Three bright planets are visible in the evening sky in early November. But first, let’s talk about a fourth planet, Mercury, and a rare opportunity to observe it during the daytime on Veterans Day.
Mercury and Venus are the two major planets closer to the sun than Earth, with their orbital paths located within Earth’s own orbit. Each planet’s orbit is in a slightly different plane, and the Earth’s orbital plane is known as the “Ecliptic.”
“Inferior conjunction” is when, in the course of its orbit, one of these inner planets passes between Earth and sun. Because of the relative tilt of their orbital planes in relation to the Ecliptic, they pass either above or below the sun as viewed by us on Earth.
But when an inner planet at inferior conjunction is located near the point where its orbital path intersects the ecliptic a transit occurs in which an observer, using a properly filtered telescope, can safely view the planet crossing in front of the solar disk. The next such transit for Mercury occurs on Monday, Nov. 11.
Transits of Mercury currently occur only in the months of May or November. The previous transit of Mercury occurred in 2016, but you’ll have to wait until the year 2032 for the next one.
Caution must be taken with observing the sun. Improper optical filtration can lead to eye damage. The Westminster Astronomical Society is planning to hold public observing on the day of the transit. For more information on times and locations, see the calendar at WestminsterAstro.org.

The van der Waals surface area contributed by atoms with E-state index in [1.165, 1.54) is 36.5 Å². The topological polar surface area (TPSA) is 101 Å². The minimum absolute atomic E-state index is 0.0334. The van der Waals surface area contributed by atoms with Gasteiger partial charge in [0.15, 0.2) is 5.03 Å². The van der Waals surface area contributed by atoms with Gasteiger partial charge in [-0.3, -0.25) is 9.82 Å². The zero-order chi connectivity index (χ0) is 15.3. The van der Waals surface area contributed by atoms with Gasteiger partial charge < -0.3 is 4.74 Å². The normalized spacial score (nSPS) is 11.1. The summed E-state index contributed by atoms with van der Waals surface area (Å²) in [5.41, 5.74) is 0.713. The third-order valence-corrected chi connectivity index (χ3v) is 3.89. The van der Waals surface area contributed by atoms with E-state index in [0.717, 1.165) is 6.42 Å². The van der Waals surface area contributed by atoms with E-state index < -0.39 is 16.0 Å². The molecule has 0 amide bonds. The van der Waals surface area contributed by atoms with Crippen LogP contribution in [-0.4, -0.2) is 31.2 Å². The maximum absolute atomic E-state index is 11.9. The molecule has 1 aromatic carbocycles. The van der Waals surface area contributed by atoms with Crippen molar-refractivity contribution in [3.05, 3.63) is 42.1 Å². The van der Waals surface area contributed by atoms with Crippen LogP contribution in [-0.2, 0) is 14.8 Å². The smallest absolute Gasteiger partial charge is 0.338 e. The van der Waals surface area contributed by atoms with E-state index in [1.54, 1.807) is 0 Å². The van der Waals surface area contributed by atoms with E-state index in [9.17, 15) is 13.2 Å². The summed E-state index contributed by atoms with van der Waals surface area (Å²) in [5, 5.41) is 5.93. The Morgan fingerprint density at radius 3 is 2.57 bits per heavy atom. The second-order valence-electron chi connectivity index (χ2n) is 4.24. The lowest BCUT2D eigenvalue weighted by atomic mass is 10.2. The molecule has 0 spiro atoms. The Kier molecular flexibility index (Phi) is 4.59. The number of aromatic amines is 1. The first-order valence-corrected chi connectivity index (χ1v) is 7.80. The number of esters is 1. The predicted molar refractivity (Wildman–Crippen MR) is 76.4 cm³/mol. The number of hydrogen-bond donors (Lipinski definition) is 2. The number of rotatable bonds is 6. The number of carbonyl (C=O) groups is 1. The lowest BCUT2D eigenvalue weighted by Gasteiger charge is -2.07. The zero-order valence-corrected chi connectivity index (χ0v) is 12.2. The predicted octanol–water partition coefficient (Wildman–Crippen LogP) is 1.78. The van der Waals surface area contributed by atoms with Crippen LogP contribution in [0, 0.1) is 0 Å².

The local circumstances for Nov. 11 are as follows. Sunrise occurs at 6:40 a.m. Mercury’s tiny disk reaches the edge of the sun at 7:36 am. This is first contact. Mercury’s disk is entirely within the solar disk at 7:37 a.m. This is second contact. Mid transit occurs at 10:20 a.m. Mercury reaches the opposite edge of the solar disk at 1:02 p.m. This is third contact. The transit ends two minutes later. This is fourth contact.
Venus transits are rarer. The last one happened in 2012. There won’t be another Venus transit until next century in 2117.
Speaking of Venus, it has once more returned to the evening sky where it is visible very low on the western horizon during twilight. Higher up and to its south is the bright planet Jupiter. Farther south is fainter Saturn. Their magnitudes are -3, -1.5 and +1, respectively. (Lower values are brighter.)
Best time to view Venus is around 5:30 p.m. just above the west-southwestern horizon. At that time on Nov. 3 the crescent moon is due south. Between the moon and Venus, roughly evenly spaced are the planets Saturn and Jupiter. On subsequent nights the moon will be located a little farther to the east.